Hi there, ho there! Welcome back to Writing Wednesday.
Yes, that’s how books make me feel.
I’ve been thinking about first novels and how rare it is that an author’s first is the novel people remember or hold up as their best, or even one of their best. Rummaging through my book collection and brain, I made a mental list of the authors of my favorite books and then tried to remember what their first novels were, and…
Yeah…kinda hard. I just finished reading Neverwhere, Neil Gaiman’s first (solo) novel. Putting that story beside his most recent work is almost like looking at the work of two different authors. Of course Neverwhere has certain elements that you can’t not recognize as Gaimanisms — like his penchant for dry humor, magic, and strangeness — but on the whole it’s quite different from, say, The Ocean at the End of the Lane, or the stories in his collection Trigger Warning in that his confidence and comfort in his role as a teller of stories is powerfully evident now (which makes a lotta sense). In his later works, everything flows. He’s not working as hard anymore to draw you in because it’s unnecessary; you fall in gladly. At least, I do. It’s like slipping into a warm bath. Neverwhere is still a noted work, but not the novel I usually hear referenced when people talk about Gaiman. American Gods, his third novel, is the one I’ve heard people cite most often as their favorite. After that, it’s either Stardust or Coraline. But never Neverwhere.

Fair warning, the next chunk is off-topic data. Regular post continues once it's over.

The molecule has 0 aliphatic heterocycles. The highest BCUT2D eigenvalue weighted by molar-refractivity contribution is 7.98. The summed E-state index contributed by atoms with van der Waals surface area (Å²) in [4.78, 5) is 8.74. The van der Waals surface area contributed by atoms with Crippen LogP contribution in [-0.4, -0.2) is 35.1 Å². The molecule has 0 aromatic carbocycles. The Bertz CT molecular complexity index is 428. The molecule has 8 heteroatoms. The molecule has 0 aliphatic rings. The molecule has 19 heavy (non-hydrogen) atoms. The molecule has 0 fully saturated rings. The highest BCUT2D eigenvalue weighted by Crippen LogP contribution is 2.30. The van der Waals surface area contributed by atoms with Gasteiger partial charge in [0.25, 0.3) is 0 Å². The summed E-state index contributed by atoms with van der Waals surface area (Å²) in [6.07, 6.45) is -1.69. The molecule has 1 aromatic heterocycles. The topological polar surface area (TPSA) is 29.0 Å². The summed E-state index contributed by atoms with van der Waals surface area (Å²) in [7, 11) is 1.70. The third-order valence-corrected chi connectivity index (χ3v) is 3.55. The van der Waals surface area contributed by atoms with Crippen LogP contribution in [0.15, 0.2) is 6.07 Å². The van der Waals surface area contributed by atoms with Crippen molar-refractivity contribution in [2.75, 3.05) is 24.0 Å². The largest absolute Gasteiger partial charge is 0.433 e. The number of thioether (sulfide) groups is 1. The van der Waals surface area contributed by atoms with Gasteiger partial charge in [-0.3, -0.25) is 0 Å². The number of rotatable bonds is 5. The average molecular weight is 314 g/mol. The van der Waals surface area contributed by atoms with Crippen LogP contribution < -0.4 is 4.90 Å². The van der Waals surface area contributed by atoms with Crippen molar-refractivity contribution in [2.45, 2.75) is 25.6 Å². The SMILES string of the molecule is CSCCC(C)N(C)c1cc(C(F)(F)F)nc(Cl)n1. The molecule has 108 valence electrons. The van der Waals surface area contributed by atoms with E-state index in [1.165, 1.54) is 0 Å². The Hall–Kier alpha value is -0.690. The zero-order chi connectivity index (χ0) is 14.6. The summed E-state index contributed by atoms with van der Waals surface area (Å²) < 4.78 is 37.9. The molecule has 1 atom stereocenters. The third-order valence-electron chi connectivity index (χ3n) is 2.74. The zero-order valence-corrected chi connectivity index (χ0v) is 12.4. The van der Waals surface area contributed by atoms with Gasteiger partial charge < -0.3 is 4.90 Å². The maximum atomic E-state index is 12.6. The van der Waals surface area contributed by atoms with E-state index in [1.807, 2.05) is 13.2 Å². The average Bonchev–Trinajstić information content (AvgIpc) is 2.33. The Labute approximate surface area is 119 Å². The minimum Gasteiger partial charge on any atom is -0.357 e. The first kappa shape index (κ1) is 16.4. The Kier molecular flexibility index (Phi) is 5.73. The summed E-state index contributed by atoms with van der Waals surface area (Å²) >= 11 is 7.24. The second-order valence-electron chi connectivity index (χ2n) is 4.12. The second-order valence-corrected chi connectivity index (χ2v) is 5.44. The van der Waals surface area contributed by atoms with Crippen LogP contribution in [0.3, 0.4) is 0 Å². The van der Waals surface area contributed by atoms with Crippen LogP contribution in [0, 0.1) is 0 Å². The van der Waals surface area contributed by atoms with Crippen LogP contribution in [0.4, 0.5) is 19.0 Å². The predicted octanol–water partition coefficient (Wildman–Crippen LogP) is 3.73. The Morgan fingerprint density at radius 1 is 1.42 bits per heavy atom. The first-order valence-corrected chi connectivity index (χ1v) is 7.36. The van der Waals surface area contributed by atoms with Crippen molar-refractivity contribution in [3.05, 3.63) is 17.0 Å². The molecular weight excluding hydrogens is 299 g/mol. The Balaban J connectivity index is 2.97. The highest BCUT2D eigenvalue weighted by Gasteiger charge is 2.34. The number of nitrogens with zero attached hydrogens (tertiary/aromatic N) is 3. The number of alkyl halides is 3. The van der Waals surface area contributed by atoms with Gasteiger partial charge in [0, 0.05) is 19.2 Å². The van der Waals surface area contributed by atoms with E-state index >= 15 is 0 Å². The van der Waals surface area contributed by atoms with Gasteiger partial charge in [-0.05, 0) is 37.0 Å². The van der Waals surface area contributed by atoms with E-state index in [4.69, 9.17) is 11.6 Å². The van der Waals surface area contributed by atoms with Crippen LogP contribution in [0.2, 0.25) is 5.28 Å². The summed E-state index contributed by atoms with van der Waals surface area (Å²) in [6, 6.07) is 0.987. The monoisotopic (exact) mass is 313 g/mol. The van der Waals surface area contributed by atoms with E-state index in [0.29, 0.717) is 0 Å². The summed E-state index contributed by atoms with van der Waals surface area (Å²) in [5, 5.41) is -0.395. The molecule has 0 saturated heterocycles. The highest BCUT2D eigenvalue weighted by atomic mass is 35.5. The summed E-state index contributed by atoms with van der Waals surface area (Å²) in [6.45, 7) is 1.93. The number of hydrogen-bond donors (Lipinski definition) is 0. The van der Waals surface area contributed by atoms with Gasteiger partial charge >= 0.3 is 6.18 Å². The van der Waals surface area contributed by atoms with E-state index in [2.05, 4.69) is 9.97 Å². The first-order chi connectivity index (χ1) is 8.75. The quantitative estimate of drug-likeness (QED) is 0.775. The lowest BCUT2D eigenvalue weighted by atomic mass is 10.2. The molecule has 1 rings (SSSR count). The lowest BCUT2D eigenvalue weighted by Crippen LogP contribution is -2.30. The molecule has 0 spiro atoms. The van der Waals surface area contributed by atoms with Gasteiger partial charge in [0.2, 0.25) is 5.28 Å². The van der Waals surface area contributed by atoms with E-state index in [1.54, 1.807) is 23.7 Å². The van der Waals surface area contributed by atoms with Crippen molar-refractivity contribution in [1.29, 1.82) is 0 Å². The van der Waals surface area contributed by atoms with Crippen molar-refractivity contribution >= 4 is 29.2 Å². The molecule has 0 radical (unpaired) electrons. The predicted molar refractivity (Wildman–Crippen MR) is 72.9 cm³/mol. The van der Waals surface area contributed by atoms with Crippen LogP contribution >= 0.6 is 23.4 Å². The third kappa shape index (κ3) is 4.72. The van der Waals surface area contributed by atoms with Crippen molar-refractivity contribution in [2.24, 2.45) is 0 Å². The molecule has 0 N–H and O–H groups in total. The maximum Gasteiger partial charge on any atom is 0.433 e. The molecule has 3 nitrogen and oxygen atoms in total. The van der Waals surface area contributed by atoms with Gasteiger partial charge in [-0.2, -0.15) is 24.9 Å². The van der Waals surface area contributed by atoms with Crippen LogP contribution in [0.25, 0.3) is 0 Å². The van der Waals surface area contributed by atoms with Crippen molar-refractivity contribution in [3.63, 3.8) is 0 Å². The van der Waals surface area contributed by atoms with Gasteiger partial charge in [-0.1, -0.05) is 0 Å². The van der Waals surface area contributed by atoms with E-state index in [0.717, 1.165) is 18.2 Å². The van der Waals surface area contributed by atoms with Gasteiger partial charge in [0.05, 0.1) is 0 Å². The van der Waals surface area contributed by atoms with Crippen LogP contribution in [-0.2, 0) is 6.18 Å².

This is pretty common. An author’s debut intrigues readers enough to make them want more. As their career progresses, their writing gets stronger, they come into their own and start churning out their best work. (Just as an aside, this is one of my favorite things about writing as a career: unlike being a professional athlete or a neurosurgeon, age typically makes you a better writer.)
However, there are a few anomalous authors whose first novels are frequently brought up as favorites or one of their best. Two examples I (eventually) thought of are Donna Tartt, whose first novel was The Secret History, and Stephen King, whose first novel was Carrie. What’s great about these two in my opinion is that each author exists at the opposite end of the writing spectrum. The first has an established pattern of publishing a novel approximately once a decade (she’s published short stories and non-fiction stuff in between), while the latter is regularly counted among the most prolific authors writing today. The Secret History and Carrie are both beloved by fans of these authors. The film adaptation of Carrie probably had a hand in maintaining people’s love for that story, but it’s far from a forgotten debut left to gather dust on bookshelves.
Some debuts are brilliant, but completely eclipsed by the success of later novels, like Brett Easton Ellis’s Less Than Zero (which I wrote a bit about here). This is a novel I would never read again — it was that intense for me — but I would recommend that everyone (who can handle it) read it. Of course American Psycho is what you immediately think of when you hear the name Brett Easton Ellis — the friends I mentioned Less Than Zero to after I read it hadn’t even heard of it — in fact, all of his other books mostly fell through the cracks for me until I made a point of looking them all up and reading a few. Makes me wonder just how many amazing novels I’ve overlooked. Then again, there’s so much out there to read that we can probably all forgive ourselves for missing the memo on some of them.
What are some of your favorite first novels? What’s the worst you’ve ever read?